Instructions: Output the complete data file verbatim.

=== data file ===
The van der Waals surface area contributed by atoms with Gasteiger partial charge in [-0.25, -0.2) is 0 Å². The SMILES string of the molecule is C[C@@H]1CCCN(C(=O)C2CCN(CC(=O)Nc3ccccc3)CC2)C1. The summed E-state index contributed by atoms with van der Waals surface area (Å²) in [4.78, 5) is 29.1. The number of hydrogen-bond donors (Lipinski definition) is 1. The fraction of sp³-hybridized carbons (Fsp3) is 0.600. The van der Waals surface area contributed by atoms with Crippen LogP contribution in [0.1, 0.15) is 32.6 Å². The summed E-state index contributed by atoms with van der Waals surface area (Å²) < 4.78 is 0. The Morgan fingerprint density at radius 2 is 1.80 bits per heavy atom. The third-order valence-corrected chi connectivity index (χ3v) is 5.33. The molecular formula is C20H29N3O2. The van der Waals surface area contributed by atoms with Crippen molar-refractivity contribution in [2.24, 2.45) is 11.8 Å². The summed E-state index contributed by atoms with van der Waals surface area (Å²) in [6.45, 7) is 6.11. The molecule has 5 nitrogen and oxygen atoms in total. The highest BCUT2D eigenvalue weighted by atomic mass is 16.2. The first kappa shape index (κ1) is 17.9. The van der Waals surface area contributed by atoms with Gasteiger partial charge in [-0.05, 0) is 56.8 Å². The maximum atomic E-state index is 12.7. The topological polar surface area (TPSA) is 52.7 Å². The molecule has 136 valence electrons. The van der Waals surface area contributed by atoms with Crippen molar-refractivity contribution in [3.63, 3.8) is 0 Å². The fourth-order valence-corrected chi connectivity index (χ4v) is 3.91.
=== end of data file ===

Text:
The van der Waals surface area contributed by atoms with Gasteiger partial charge in [-0.25, -0.2) is 0 Å². The SMILES string of the molecule is C[C@@H]1CCCN(C(=O)C2CCN(CC(=O)Nc3ccccc3)CC2)C1. The summed E-state index contributed by atoms with van der Waals surface area (Å²) in [4.78, 5) is 29.1. The number of hydrogen-bond donors (Lipinski definition) is 1. The fraction of sp³-hybridized carbons (Fsp3) is 0.600. The van der Waals surface area contributed by atoms with Crippen LogP contribution in [0.1, 0.15) is 32.6 Å². The summed E-state index contributed by atoms with van der Waals surface area (Å²) < 4.78 is 0. The Morgan fingerprint density at radius 2 is 1.80 bits per heavy atom. The third-order valence-corrected chi connectivity index (χ3v) is 5.33. The molecular formula is C20H29N3O2. The van der Waals surface area contributed by atoms with Crippen molar-refractivity contribution in [2.24, 2.45) is 11.8 Å². The summed E-state index contributed by atoms with van der Waals surface area (Å²) in [6.45, 7) is 6.11. The molecule has 5 nitrogen and oxygen atoms in total. The highest BCUT2D eigenvalue weighted by atomic mass is 16.2. The first kappa shape index (κ1) is 17.9. The van der Waals surface area contributed by atoms with Gasteiger partial charge in [-0.05, 0) is 56.8 Å². The maximum atomic E-state index is 12.7. The topological polar surface area (TPSA) is 52.7 Å². The molecule has 136 valence electrons. The van der Waals surface area contributed by atoms with Crippen molar-refractivity contribution in [3.63, 3.8) is 0 Å². The fourth-order valence-corrected chi connectivity index (χ4v) is 3.91.